Austen Said:

Patterns of Diction in Jane Austen's Major Novels


Your search returned 18 results



marriage status

class status


mode of speech

"Yes, except as to his writing her such short letters. She made me almost laugh; but I cannot rate so very highly the love or good-nature of a brother who will not give himself the trouble of writing anything worth reading to his sisters, when they are separated. I am sure William would never have used me so, under any circumstances. And what right had she to suppose that you would not write long letters when you were absent?"
he could spend so many hours with Miss Crawford, and not see more of the sort of fault which he had already observed, and of which she was almost always reminded by a something of the same nature whenever she was in her company; but so it was. Edmund was fond of speaking to her of Miss Crawford, but he seemed to think it enough that the Admiral had since been spared;
"I could sometimes almost think that he admired her more than Julia."
Everything was a friend, or bore her thoughts to a friend; and though there had been sometimes much of suffering to her; though her motives had often been misunderstood, her feelings disregarded, and her comprehension undervalued; though she had known the pains of tyranny, of ridicule, and neglect, yet almost every recurrence of either had led to something consolatory:
Everybody had a part either too long or too short; nobody would attend as they ought; nobody would remember on which side they were to come in; nobody but the complainer would observe any directions.
"every time I come into this shrubbery I am more struck with its growth and beauty. Three years ago, this was nothing but a rough hedgerow along the upper side of the field, never thought of as anything, or capable of becoming anything; and now it is converted into a walk, and it would be difficult to say whether most valuable as a convenience or an ornament; and perhaps, in another three years, we may be forgetting— almost forgetting what it was before. How wonderful, how very wonderful the operations of time, and the changes of the human mind!"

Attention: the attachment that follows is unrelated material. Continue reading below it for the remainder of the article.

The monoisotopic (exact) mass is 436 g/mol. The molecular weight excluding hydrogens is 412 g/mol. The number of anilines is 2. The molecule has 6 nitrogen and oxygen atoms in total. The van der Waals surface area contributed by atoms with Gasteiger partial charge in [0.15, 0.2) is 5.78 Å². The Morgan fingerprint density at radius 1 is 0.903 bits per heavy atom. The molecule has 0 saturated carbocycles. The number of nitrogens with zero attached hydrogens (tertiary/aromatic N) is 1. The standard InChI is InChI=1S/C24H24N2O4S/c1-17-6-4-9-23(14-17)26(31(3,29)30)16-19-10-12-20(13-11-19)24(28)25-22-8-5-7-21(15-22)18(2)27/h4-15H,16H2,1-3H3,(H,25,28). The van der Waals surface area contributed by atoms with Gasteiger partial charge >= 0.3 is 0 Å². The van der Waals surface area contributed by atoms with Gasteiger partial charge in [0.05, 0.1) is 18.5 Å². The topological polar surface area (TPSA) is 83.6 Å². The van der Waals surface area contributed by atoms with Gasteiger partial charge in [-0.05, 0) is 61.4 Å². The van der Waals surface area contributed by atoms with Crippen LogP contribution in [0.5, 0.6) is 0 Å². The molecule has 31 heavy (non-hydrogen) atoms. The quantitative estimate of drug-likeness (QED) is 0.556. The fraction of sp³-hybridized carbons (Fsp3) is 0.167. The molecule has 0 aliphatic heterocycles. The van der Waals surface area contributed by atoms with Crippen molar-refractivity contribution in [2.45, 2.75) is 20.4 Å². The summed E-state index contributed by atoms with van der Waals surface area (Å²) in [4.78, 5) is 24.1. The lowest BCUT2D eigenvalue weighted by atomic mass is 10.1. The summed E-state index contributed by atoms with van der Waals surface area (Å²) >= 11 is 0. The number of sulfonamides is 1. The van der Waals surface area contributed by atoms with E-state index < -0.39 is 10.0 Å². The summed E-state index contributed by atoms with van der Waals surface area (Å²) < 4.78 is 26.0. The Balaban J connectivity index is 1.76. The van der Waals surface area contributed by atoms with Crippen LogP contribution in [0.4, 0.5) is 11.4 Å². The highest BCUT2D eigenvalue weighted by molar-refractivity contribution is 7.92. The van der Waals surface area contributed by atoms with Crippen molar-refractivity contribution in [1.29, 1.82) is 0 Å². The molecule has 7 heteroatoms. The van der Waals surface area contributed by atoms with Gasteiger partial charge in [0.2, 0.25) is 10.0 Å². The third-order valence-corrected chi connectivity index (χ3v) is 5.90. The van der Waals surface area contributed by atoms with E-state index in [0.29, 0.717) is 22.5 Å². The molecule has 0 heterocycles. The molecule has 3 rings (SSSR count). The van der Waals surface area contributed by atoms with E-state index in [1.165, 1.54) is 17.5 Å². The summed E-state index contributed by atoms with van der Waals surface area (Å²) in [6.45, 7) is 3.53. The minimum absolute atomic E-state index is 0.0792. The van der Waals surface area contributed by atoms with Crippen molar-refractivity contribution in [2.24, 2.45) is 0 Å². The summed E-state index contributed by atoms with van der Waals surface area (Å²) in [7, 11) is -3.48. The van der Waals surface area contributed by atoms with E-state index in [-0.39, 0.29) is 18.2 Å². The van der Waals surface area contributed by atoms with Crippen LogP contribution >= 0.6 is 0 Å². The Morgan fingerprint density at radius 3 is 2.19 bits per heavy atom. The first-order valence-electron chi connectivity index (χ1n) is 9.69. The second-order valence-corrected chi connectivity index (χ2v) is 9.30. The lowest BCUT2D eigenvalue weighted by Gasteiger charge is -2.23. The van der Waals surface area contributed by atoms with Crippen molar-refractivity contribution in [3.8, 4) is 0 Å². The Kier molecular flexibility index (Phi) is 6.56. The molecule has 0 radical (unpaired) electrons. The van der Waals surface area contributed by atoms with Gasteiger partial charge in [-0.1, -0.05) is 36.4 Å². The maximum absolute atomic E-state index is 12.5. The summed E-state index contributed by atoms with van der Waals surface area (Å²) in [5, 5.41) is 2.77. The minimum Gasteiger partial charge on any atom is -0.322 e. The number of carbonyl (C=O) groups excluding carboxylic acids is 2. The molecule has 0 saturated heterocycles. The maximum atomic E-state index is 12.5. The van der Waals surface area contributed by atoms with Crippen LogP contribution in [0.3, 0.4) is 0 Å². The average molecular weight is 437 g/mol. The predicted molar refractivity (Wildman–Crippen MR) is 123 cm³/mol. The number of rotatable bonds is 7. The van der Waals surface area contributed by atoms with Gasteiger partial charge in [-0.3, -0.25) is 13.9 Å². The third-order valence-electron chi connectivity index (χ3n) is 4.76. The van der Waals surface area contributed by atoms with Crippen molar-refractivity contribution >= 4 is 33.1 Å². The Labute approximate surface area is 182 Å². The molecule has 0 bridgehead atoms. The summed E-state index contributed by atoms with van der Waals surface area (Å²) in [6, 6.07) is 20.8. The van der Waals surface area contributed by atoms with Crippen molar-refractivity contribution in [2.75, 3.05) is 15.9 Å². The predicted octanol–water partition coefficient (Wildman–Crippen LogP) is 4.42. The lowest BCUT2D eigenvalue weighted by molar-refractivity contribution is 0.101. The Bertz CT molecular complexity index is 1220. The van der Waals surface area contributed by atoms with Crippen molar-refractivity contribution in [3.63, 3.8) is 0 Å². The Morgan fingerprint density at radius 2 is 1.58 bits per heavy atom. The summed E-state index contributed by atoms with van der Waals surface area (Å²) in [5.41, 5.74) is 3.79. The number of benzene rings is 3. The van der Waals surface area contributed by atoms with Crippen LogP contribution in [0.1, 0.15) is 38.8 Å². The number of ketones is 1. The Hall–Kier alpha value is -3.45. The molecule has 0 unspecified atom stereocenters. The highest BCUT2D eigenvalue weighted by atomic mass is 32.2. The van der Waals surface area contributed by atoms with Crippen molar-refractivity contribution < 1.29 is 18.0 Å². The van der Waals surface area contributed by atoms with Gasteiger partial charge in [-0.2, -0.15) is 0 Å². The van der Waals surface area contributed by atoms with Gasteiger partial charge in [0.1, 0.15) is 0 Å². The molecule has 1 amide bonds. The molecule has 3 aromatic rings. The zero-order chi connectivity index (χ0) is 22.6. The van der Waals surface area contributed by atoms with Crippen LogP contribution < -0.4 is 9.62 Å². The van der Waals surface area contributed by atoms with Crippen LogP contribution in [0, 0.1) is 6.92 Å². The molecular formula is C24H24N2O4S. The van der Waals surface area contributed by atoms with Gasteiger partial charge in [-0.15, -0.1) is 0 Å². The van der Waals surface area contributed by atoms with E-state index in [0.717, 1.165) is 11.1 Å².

the almost solitary ornament in her possession, a very pretty amber cross which William had brought her from Sicily,
How could she have excited serious attachment in a man who had seen so many, and been admired by so many, and flirted with so many, infinitely her superiors; who seemed so little open to serious impressions, even where pains had been taken to please him; who thought so slightly, so carelessly, so unfeelingly on all such points; who was everything to everybody, and seemed to find no one essential to him? And farther, how could it be supposed that his sister, with all her high and worldly notions of matrimony, would be forwarding anything of a serious nature in such a quarter? Nothing could be more unnatural in either.
she did feel almost ashamed of herself, after such a picture as her uncle had drawn, for not liking Mr. Crawford.
Not to excite suspicion by her look or manner was now an object worth attaining; and she felt equal to almost anything that might save her from her aunt Norris.
"If you hear of it from everybody, cousin, there can be nothing for me to tell."
she could resign herself to almost everything.
it would not have been so at Mansfield. No, in her uncle's house there would have been a consideration of times and seasons, a regulation of subject, a propriety, an attention towards everybody which there was not here.
in almost every respect the very reverse of what she could have wished. It was the abode of noise, disorder, and impropriety. Nobody was in their right place, nothing was done as it ought to be.
It was the greatest misery of all. At Mansfield, no sounds of contention, no raised voice, no abrupt bursts, no tread of violence, was ever heard; all proceeded in a regular course of cheerful orderliness; everybody had their due importance; everybody's feelings were consulted. If tenderness could be ever supposed wanting, good sense and good breeding supplied its place; and as to the little irritations sometimes introduced by aunt Norris, they were short, they were trifling, they were as a drop of water to the ocean, compared with the ceaseless tumult of her present abode. Here everybody was noisy, every voice was loud (excepting, perhaps, her mother's, which resembled the soft monotony of Lady Bertram's, only worn into fretfulness). Whatever was wanted was hallooed for, and the servants hallooed out their excuses from the kitchen. The doors were in constant banging, the stairs were never at rest, nothing was done without a clatter, nobody sat still, and nobody could command attention when they spoke.
It was parting with somebody of the nature of a friend; and though, in one light, glad to have him gone, it seemed as if she was now deserted by everybody; it was a sort of renewed separation from Mansfield;
He was only too good to everybody.
it would soon be almost three months, instead of two, that she had been absent from them all, and that her days had been passing in a state of penance, which she loved them too well to hope they would thoroughly understand; and who could yet say when there might be leisure to think of or fetch her?